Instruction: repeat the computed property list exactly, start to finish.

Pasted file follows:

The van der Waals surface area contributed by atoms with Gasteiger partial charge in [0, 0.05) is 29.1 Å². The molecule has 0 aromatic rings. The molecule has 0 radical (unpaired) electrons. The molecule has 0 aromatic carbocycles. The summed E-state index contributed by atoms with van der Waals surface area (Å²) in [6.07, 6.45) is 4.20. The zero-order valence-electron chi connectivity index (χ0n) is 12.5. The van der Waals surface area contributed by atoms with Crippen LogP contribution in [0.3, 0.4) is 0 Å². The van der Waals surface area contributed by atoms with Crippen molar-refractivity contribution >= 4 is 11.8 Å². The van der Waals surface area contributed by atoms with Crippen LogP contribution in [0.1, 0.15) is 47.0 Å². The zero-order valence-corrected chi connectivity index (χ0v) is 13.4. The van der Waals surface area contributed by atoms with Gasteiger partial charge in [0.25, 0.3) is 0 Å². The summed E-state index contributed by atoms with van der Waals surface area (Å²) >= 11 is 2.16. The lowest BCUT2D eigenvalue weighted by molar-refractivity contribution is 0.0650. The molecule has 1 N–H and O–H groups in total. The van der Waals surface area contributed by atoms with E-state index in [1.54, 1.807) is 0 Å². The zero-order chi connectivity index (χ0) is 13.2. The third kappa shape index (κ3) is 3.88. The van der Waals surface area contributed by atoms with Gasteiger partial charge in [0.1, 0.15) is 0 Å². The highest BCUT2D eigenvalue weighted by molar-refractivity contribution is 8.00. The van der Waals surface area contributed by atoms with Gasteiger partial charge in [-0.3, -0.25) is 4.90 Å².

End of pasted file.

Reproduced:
The van der Waals surface area contributed by atoms with Gasteiger partial charge in [0, 0.05) is 29.1 Å². The molecule has 0 aromatic rings. The molecule has 0 radical (unpaired) electrons. The molecule has 0 aromatic carbocycles. The summed E-state index contributed by atoms with van der Waals surface area (Å²) in [6.07, 6.45) is 4.20. The zero-order valence-electron chi connectivity index (χ0n) is 12.5. The van der Waals surface area contributed by atoms with Crippen LogP contribution in [0.3, 0.4) is 0 Å². The van der Waals surface area contributed by atoms with Crippen molar-refractivity contribution >= 4 is 11.8 Å². The van der Waals surface area contributed by atoms with Crippen LogP contribution in [0.1, 0.15) is 47.0 Å². The zero-order valence-corrected chi connectivity index (χ0v) is 13.4. The van der Waals surface area contributed by atoms with Gasteiger partial charge in [0.25, 0.3) is 0 Å². The summed E-state index contributed by atoms with van der Waals surface area (Å²) >= 11 is 2.16. The lowest BCUT2D eigenvalue weighted by molar-refractivity contribution is 0.0650. The molecule has 1 N–H and O–H groups in total. The van der Waals surface area contributed by atoms with E-state index in [1.54, 1.807) is 0 Å². The zero-order chi connectivity index (χ0) is 13.2. The third kappa shape index (κ3) is 3.88. The van der Waals surface area contributed by atoms with Gasteiger partial charge in [0.1, 0.15) is 0 Å². The highest BCUT2D eigenvalue weighted by molar-refractivity contribution is 8.00. The van der Waals surface area contributed by atoms with Gasteiger partial charge in [-0.3, -0.25) is 4.90 Å².